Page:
Machine intelligence is well on its way to becoming a utility comparable to water, electricity and gas: something we can tap into at will and which helps us in our daily activity. In this case, we use data, lots of data, to fuel new insights and sparkle new innovations the same way we use gas and electricity to heat our rooms and power our appliances. According to Dell Technologies Forum keynote speaker Nell Watson it is very important to teach machines human ethics. This is why:
Machine intelligence may well be the driving force for the next industrial revolution and lead us to the knowledge industry. It will be a powerful force, which inspires most of us and, quite frankly, scares us as well.
The main obstacle on the road to this new revolution is clearly the current lack of trust. how can we trust the machines to never make a mistake? how can we avoid abuse of this powerful tool which can become a dangerous weapon in the hands of the wrong people? How can we rest assured that machines will never come to the conclusion that eliminating people is the logical thing to do?
One of the main technologies available today is blockchain, the ‘triple entry ledger system’ that is even more reliable than the current standard of accounting, and which enables an unprecedented transparency. This guaranteed insight into the reasonings and the data that have led to a specific insight, can be crucial in building a level of trust that allows us to fully yap into the potential of machine intelligence in the near future.
Machine ethics change the game
In the long run, another concept may become even more critical in our acceptance of machine intelligence in our daily lives: the emerging field of machine ethics. Using machine ethics, you can add a layer of morality to machine intelligence. you can make ethical decisions computable based on countless previous examples of what is considered as ethical behavior. And you can thus integrate the fuzzy concept of ‘humanity’ into our algorithms, respecting differences between people on the one hand and upholding general values on the other.
Sounds more like fiction than scientifically justified reasoning? And yet we are in the middle of investigating precisely that. More specifically, one of the keynote speakers at Dell Technologies Forum Brussels – Nell Watson, Senior Advisor at The future Society of Harvard – has co-founded the organization OpenEth to create an ‘ethical explanation engine’ that aims to crowdsource ethical heuristics for autonomous systems by creating a knowledge database of past ethical cases.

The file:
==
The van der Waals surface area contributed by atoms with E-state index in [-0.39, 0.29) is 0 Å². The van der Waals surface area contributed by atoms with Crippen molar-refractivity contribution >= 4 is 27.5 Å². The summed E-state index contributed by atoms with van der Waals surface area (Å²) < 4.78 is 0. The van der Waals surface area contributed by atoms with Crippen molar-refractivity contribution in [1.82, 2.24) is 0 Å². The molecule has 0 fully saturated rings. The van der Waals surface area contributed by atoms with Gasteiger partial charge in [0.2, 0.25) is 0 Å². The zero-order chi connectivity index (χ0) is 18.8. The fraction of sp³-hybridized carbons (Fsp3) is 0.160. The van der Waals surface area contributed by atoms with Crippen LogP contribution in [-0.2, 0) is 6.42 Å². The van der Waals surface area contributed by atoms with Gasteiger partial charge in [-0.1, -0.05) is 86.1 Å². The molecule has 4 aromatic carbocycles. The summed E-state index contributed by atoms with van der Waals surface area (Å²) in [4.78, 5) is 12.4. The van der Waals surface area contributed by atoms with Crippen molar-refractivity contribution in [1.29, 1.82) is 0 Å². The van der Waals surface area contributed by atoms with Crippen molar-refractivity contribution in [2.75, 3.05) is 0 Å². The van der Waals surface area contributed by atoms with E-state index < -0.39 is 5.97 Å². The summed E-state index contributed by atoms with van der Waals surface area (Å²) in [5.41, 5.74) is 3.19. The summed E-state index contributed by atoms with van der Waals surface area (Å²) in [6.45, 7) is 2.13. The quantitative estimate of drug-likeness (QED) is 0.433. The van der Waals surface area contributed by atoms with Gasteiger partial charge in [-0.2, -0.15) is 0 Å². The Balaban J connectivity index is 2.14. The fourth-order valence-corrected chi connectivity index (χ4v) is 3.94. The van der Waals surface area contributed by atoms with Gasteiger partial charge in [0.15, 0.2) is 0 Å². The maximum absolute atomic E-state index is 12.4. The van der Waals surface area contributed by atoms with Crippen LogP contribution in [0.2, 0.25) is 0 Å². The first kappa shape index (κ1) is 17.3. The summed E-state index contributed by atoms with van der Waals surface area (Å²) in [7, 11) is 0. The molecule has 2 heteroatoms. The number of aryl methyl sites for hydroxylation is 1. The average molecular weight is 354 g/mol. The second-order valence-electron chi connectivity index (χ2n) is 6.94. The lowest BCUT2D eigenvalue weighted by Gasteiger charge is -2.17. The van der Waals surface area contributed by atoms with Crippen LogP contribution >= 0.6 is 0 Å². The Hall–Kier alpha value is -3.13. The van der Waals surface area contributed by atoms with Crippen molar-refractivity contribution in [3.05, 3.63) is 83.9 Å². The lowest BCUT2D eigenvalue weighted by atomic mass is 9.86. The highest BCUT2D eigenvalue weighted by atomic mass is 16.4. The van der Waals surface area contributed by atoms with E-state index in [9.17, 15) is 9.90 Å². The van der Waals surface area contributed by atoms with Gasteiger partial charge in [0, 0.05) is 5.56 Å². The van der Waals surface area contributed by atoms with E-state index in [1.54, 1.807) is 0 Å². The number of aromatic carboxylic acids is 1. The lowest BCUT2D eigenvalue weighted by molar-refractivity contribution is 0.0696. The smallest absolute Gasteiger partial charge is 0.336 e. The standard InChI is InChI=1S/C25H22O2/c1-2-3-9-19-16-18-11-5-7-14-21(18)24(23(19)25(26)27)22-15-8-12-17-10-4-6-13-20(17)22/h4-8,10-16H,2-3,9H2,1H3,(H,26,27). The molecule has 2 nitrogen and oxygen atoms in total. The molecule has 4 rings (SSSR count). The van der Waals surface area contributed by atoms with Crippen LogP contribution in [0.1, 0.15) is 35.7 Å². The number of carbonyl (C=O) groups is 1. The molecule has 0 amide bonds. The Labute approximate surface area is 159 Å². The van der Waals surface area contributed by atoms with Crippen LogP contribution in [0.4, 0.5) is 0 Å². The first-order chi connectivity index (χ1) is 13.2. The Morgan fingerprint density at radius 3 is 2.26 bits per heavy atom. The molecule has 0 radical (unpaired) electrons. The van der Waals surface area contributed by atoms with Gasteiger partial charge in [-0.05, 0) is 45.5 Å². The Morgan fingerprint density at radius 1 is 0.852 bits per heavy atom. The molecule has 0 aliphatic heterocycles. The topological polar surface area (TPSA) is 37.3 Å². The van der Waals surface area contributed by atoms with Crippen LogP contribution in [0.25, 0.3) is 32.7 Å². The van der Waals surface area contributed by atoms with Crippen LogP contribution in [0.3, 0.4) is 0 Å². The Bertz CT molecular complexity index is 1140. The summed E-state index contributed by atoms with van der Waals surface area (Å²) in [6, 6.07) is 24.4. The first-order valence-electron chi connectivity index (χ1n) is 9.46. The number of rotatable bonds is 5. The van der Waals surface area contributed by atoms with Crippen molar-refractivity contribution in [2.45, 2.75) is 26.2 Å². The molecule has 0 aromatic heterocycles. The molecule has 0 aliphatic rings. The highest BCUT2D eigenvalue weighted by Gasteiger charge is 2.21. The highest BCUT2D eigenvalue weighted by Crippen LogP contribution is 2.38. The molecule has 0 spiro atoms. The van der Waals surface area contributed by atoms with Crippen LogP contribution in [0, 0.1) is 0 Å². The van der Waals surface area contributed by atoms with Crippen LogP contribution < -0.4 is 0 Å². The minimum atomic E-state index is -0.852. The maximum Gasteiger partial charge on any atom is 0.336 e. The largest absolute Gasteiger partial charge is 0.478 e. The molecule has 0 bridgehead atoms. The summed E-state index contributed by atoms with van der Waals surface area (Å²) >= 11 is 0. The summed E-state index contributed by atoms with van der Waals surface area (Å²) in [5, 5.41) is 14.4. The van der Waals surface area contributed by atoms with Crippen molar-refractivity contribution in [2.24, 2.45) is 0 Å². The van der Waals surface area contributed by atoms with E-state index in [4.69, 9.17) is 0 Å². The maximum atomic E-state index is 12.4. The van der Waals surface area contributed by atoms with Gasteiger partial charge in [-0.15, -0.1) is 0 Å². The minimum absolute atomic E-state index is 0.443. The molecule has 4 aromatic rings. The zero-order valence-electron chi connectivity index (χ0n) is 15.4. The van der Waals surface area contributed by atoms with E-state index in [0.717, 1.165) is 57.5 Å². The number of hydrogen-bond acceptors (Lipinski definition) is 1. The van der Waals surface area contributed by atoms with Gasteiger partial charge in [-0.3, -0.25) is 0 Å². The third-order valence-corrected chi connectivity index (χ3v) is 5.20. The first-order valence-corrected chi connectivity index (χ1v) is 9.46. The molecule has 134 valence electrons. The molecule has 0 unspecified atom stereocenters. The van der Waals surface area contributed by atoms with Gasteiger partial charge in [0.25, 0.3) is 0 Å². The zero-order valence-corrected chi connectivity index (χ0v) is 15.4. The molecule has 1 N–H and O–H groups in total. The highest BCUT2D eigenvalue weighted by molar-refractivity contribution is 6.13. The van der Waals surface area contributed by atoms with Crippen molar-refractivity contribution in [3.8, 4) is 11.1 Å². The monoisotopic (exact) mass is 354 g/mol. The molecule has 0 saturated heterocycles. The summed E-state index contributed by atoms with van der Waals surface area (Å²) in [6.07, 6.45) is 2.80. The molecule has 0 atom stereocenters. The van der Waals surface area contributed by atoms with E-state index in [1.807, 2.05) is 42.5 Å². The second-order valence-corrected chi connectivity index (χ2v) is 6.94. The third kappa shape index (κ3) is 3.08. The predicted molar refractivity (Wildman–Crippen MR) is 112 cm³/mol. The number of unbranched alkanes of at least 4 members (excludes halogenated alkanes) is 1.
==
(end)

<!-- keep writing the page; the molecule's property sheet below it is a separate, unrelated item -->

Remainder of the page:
Practically speaking, this organization aims to teach machines step by step what is ethical behavior. Just like we teach our kids general ethical truths “if you throw something on the floor, you pick it up again” or “during mass in a church we talk as quietly as possible”, we can also teach our machines what is ‘good’ and ‘bad’ advice.
In the end, you would end up with the ideal ‘digital butler’ who knows perfectly what you expect from them, what is appropriate behavior, and who can act accordingly. But in order for us to create this butler we not only need to provide the best possible algorithms but als countless datasets illustrating ethical dilemmas and what is the morally right solution.
Hundreds of smiles per hour
We still have a long way to go before we actually get there. But the future might be nearer than you expect. If you consider how fast we have evolved in picture and video recognition – from 15% to 98% accuracy in just a few years – the evolution of machine ethics might move forward a lot faster than we can imagine today as well.
And Nell Watson is already taking it one step further. She believes that in the end, machines will be able to show us what is the most moral decision, and be better at it than humans are. To put it differently: when the first industrial revolutions were about augmenting our muscles and (currently) our minds, why can’t we envision a future in which machines will augment our hearts and souls? When they will find our soulmate or best friend even before we have met them? Where they help us see all sides of a moral dilemma and prove us wrong with our first intuitive reaction?
Machines already help us move at a a speed of hundreds of miles per hour, why couldn’t they help us reach hundreds of smiles per hour?
These and other fascinating insights will be offered by Nell Watson during her keynote on Dell Technologies Forum on 29 november 2018 in Brussels. Make sure you don’t miss this fascinating keynote: register now! It’s free!